Research Papers

A Mediterranean Lifestyle is Associated with Lower Risk of Death


This study looked at the impact of the Mediterranean diet and all causes of death, as well as complimenting the popular diet with other health supportive behaviours such as rest and exercise. The researchers analyzed the dietary and lifestyle habits of over 100,000 individuals from the UK. The information was provided via a dietary and lifestyle questionnaire and the participants were aged between 40 and 75. The study showed that people who adhered to a mediterranean diet and lifestyle had a lower risk of all-cause mortality and cancer. The mediterranean diet and lifestyle within this study was classified as a diet rich in fruits, vegetables, whole grains, good quality oils and low amounts of saturated fat, salt and sugar. The lifestyle habits that had the most positive outcomes when coinciding with the diet were adequate rest, increased physical activity, and socialization.

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Objective: To examine the association between the Mediterranean lifestyle and all-cause, cancer, and cardiovascular disease (CVD) mortality in a British population. Patients and methods: We studied 110,799 individuals 40 to 75 years of age from the UK Biobank cohort, free of CVD or cancer between 2009 and 2012 who were followed-up to 2021. The Mediterranean lifestyle was assessed at baseline through the Mediterranean Lifestyle (MEDLIFE) index, derived from the lifestyle questionnaire and diet assessments and comprising three blocks: (1) “Mediterranean food consumption,” (2) “Mediterranean dietary habits,” and (3) “physical activity, rest, social habits, and conviviality.” Death information was retrieved from death register records. Cox regression models were used to analyze the study associations. Results: During a median 9.4-year follow-up, 4247 total deaths, 2401 cancer deaths, and 731 CVD deaths were identified. Compared with the first quartile of the MEDLIFE index, increasing quartiles had HRs of 0.89 (95% CI, 0.81 to 0.97), 0.81 (95% CI, 0.74 to 0.89), and 0.71 (95% CI, 0.65 to 0.78) (P-trend<.001 for all-cause mortality). For cancer mortality, the quartiles had HRs of 0.90 (95% CI, 0.80 to 1.01), 0.83 (95% CI, 0.74 to 0.93), and 0.72 (95% CI, 0.64 to 0.82) (P-trend<.001). All MEDLIFE index blocks were independently associated with lower risk of all-cause and cancer death, and block 3 was associated with lower CVD mortality. Conclusion: Higher adherence to the Mediterranean lifestyle was associated with lower all-cause and cancer mortality in British middle-aged and older adults in a dose-response manner. Adopting a Mediterranean lifestyle adapted to the local characteristics of non-Mediterranean populations may be possible and part of a healthy lifestyle.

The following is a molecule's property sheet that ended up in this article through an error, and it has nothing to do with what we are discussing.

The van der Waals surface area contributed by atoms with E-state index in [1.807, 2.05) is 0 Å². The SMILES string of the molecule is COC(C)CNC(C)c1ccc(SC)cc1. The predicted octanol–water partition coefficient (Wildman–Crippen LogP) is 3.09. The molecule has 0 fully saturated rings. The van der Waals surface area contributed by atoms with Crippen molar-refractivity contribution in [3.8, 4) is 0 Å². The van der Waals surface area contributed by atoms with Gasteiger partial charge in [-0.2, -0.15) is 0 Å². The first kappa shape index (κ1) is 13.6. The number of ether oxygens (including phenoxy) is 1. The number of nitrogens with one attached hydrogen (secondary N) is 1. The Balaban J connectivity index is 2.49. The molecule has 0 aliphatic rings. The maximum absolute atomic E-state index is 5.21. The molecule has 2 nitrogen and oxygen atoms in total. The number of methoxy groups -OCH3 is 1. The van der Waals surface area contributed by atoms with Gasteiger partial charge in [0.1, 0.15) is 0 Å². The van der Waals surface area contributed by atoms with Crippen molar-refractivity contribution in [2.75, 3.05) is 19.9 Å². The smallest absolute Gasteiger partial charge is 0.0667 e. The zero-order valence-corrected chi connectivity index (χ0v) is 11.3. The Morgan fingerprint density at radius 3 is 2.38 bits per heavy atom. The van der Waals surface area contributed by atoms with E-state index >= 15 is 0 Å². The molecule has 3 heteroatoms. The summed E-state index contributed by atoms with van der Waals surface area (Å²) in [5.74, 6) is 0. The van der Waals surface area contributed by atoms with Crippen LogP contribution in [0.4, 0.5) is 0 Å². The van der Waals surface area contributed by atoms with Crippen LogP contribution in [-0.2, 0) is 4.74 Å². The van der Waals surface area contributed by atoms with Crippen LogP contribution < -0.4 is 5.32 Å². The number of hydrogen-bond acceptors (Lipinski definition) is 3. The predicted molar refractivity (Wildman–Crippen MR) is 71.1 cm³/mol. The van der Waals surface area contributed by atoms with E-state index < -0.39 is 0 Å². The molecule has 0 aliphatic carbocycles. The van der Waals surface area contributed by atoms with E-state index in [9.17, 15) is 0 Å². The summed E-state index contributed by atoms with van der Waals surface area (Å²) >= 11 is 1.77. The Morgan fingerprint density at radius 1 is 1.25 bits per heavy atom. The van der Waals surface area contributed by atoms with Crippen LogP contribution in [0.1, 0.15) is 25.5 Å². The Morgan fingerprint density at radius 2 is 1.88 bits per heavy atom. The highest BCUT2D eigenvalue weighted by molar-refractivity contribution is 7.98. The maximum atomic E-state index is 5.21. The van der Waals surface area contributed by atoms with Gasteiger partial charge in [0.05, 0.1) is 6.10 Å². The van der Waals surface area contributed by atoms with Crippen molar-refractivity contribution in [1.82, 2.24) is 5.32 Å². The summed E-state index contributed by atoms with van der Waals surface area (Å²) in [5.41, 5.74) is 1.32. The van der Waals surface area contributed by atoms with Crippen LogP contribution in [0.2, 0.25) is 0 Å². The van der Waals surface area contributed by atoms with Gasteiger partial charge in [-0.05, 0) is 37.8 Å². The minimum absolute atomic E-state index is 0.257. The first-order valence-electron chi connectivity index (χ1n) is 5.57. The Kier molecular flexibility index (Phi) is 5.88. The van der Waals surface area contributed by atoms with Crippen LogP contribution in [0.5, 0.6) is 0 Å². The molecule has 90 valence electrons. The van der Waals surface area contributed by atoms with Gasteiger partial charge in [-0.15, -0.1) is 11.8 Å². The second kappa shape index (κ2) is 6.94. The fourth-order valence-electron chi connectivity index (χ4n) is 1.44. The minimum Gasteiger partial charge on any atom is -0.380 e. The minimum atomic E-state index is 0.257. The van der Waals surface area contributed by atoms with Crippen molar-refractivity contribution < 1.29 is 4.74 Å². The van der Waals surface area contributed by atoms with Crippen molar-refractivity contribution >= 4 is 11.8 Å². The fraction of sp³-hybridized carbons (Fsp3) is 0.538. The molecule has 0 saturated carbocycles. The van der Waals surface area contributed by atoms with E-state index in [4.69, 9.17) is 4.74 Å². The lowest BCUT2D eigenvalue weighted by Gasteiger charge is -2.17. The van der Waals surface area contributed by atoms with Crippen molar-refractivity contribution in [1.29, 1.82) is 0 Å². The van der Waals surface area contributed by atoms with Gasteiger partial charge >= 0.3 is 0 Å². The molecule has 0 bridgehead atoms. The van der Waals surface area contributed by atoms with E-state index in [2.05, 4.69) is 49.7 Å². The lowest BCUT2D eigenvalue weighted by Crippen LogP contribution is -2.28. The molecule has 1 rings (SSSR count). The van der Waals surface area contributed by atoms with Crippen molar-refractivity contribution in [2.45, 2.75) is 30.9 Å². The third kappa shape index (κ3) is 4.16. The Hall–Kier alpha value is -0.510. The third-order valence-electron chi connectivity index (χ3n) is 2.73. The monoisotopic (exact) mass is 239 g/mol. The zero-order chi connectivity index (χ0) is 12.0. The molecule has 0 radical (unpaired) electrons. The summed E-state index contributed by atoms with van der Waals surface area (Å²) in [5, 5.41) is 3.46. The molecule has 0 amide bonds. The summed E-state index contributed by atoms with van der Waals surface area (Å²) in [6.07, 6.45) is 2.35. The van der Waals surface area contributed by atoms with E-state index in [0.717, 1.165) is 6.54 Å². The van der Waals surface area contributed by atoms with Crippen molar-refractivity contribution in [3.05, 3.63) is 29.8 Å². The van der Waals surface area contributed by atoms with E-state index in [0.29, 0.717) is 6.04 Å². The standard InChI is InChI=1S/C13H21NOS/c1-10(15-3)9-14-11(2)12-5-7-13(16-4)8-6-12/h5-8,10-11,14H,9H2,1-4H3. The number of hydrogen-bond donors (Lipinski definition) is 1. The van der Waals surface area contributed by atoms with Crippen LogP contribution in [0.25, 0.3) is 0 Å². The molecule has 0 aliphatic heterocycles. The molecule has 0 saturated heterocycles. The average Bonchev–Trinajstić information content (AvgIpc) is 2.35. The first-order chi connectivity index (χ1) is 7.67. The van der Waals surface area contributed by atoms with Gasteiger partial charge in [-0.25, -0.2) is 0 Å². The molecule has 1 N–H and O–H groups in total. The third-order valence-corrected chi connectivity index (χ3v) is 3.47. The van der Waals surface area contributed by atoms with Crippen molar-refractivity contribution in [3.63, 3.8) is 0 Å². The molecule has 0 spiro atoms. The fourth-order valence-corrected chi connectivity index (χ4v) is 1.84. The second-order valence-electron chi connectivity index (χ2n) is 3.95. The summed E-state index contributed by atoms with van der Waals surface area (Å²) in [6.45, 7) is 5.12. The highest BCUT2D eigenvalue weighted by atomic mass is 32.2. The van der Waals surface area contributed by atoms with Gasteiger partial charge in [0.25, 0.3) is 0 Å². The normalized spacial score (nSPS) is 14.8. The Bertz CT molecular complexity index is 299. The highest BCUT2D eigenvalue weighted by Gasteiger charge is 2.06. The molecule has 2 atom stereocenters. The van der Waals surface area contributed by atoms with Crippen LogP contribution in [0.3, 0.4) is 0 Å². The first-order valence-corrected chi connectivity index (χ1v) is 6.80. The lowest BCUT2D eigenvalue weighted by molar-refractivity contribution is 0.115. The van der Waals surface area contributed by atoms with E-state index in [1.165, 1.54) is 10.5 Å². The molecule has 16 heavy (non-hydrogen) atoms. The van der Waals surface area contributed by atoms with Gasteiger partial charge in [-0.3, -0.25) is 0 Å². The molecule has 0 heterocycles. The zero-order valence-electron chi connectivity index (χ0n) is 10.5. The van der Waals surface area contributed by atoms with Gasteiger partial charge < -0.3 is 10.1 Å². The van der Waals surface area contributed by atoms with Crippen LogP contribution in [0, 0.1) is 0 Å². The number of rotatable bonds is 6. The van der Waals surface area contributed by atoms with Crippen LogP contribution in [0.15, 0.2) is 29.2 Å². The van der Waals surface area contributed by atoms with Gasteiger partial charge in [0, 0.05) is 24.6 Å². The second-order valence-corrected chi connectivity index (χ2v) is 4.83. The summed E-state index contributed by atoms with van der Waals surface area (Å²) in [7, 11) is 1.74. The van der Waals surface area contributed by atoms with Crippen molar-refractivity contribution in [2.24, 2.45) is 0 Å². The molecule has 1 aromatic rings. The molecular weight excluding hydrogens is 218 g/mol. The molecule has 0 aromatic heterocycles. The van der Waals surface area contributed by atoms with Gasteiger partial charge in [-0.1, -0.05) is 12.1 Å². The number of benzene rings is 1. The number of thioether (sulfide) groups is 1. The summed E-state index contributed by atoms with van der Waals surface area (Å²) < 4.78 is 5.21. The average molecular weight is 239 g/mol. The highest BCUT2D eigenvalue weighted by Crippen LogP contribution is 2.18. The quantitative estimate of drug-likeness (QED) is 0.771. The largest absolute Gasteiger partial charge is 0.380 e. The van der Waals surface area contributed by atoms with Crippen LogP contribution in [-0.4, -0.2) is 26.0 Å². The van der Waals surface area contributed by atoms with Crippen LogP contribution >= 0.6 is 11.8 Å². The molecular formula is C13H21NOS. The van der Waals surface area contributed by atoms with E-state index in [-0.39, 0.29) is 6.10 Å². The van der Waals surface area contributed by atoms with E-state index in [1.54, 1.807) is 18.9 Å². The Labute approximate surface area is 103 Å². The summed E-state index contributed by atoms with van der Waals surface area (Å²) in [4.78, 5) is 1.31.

Article Publication Date: 8/8/2023
DOI: 10.1016/j.mayocp.2023.05.031

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